Australia, meanwhile, is growing a billion-dollar industry and managing an international reach that is expected to pick-up again following the border reopening plan this summer. The country’s success is no surprise, as Australians are some of the most active gamblers in the world, with over 80% of adults participating in gambling of some kind. But despite giving to a market that is making billions, Australian gamblers and operators are largely left vulnerable by a lack of regulation, missing out on opportunities that the UK has skillfully cornered.
An Established Industry
Part of the regard for the UK as a gambling marketplace and hub for operators is the country’s place on the frontline of gaming software development, tech adaptation, and business strategy. Some of the real strengths they have that the other up-and-comers within the industry, like Australia, have yet to adopt are regulation and adaptability.
A Year in Review
This past year the UK Gambling Commission (UKGC) increased fines issued to operators by more than 50% compared to the 2018-19 fiscal year, emphasizing warnings about not taking advantage of players during the lockdown. Some penalties were handed out to the tune of £30m, and UKGC CEO Neil McArthur warned online operators that the “tighter measures to protect consumers during lockdown” that were enacted during the first lockdown are still in effect.
All of this just before the UKGC prepares for the review of the Gambling Act of 2005 to increase restrictions on credit card usage for gambling, among other provisions. Some operators and critics say that the regulations are too harsh, but the penalties and rules protect gamblers from an unfair power balance and contribute fines to greater causes. Just last year a combined £27m was collected in settlements from regulations, and in 2019 fines on three online casinos netted £8.7m. Many of these fines are for offenses like money laundering, and in 2020 the UK put aside £9m of those fines for charities that work with vulnerable players.
In the Dark
Comparatively, the Australian online market struggles to use regulation laws to protect its players. Land-based casinos are the majority of the law under the Interactive Gambling Act of 2001, making it illegal for off-shore and local operators to host most forms of online gambling offerings for Australians. Unfortunately, that doesn’t deter online sites from doing exactly that, and since the Australian government doesn’t have the time or the money to pursue every operator who violates the IGA, it’s up to the gamblers to sort out for themselves which sites are trustworthy.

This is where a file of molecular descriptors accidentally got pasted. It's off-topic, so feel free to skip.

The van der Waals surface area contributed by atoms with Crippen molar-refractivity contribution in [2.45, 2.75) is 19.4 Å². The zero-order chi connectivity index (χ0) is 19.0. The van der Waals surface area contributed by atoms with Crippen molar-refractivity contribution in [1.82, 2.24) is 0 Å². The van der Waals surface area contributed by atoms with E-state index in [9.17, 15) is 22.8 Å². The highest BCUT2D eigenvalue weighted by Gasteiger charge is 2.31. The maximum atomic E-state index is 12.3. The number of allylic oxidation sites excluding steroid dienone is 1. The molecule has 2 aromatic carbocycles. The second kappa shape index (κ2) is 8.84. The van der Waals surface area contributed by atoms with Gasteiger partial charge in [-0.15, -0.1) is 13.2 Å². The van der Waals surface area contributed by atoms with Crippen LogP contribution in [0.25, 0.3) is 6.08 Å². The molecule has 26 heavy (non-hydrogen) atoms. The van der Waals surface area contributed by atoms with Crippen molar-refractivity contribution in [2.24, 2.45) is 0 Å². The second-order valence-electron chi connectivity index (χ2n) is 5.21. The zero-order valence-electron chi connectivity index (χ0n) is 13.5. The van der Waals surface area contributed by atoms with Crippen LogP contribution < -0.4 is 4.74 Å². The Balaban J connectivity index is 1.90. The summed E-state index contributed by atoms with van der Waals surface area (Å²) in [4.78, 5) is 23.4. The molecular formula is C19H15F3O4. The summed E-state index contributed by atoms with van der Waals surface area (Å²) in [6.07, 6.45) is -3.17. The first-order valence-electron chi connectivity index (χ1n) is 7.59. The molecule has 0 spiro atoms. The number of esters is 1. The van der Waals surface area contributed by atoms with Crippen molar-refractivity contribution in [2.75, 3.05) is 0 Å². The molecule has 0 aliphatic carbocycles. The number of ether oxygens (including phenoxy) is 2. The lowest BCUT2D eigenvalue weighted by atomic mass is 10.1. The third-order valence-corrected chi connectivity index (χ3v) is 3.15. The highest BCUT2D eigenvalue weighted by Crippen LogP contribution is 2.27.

Gamblers are often not prepared to personally go after online operators who take advantage of them, and those sites will continue to operate unless the government updates its outdated laws to provide the legislation with some enforcing power. Whether they legalize all forms of online gambling or not, doing nothing is leaving Australian gamblers vulnerable.
The UK isn’t the only country that Australia could stand to learn from as online gambling becomes more prevalent. The United States has repealed and instituted a series of laws in recent years that enable states to create their own legislation regarding sportsbook betting and online gambling. Now states are moving to enact new laws to deal with the booming popularity of online casinos.
Get With The Times
According to Global Betting and Gaming Consultants, online gambling was the fastest-growing trend in Australian betting in 2018. The most popular games for Australians online are casino games, with pokies leading the way.
Australian lawmakers ignoring the popularity of online gambling are missing out on billions of dollars in revenue going to off-shore sites. They could even be stunting the growth of important sectors–like technology and business–in their economies. Local operators may realize the missed opportunities and choose more lucrative markets, or they may just opt to fly under the radar of Australia’s ineffective IGA law. Either way, it’s time for Australian gambling regulation to see some change.